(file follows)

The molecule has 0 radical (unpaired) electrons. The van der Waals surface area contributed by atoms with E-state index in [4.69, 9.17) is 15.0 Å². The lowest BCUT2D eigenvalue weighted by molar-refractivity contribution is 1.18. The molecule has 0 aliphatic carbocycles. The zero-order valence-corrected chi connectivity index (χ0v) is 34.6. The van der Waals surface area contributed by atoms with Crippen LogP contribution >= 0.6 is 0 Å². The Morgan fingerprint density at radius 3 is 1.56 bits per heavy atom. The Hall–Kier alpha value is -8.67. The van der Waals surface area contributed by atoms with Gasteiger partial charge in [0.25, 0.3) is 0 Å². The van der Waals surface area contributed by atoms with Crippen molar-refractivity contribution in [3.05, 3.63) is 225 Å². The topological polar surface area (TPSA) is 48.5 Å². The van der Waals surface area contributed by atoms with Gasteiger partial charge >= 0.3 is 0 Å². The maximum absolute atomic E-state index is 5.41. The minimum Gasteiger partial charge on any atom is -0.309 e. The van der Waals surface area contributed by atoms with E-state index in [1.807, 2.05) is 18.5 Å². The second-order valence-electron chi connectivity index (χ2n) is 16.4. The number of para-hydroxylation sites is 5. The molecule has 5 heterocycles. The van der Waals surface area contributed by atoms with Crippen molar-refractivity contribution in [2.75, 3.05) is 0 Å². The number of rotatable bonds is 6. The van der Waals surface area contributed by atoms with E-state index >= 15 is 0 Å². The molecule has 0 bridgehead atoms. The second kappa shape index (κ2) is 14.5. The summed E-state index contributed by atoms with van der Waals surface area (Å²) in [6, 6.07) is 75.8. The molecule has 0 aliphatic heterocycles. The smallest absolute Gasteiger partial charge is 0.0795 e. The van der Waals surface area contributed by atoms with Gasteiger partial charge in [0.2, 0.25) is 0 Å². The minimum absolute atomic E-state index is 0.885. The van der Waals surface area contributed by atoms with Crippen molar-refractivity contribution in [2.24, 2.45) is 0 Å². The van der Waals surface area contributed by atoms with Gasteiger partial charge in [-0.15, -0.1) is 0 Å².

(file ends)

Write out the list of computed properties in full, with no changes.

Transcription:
The molecule has 0 radical (unpaired) electrons. The van der Waals surface area contributed by atoms with E-state index in [4.69, 9.17) is 15.0 Å². The lowest BCUT2D eigenvalue weighted by molar-refractivity contribution is 1.18. The molecule has 0 aliphatic carbocycles. The zero-order valence-corrected chi connectivity index (χ0v) is 34.6. The van der Waals surface area contributed by atoms with Crippen LogP contribution >= 0.6 is 0 Å². The Morgan fingerprint density at radius 3 is 1.56 bits per heavy atom. The Hall–Kier alpha value is -8.67. The van der Waals surface area contributed by atoms with Gasteiger partial charge in [0.25, 0.3) is 0 Å². The van der Waals surface area contributed by atoms with Crippen molar-refractivity contribution in [3.05, 3.63) is 225 Å². The topological polar surface area (TPSA) is 48.5 Å². The van der Waals surface area contributed by atoms with Gasteiger partial charge >= 0.3 is 0 Å². The maximum absolute atomic E-state index is 5.41. The minimum Gasteiger partial charge on any atom is -0.309 e. The van der Waals surface area contributed by atoms with E-state index in [1.807, 2.05) is 18.5 Å². The second-order valence-electron chi connectivity index (χ2n) is 16.4. The number of para-hydroxylation sites is 5. The molecule has 5 heterocycles. The van der Waals surface area contributed by atoms with Crippen molar-refractivity contribution in [2.75, 3.05) is 0 Å². The number of rotatable bonds is 6. The van der Waals surface area contributed by atoms with E-state index >= 15 is 0 Å². The molecule has 0 bridgehead atoms. The second kappa shape index (κ2) is 14.5. The summed E-state index contributed by atoms with van der Waals surface area (Å²) in [6, 6.07) is 75.8. The molecule has 0 aliphatic heterocycles. The smallest absolute Gasteiger partial charge is 0.0795 e. The van der Waals surface area contributed by atoms with Gasteiger partial charge in [0.2, 0.25) is 0 Å². The minimum absolute atomic E-state index is 0.885. The van der Waals surface area contributed by atoms with Crippen molar-refractivity contribution in [2.24, 2.45) is 0 Å². The van der Waals surface area contributed by atoms with Gasteiger partial charge in [-0.15, -0.1) is 0 Å².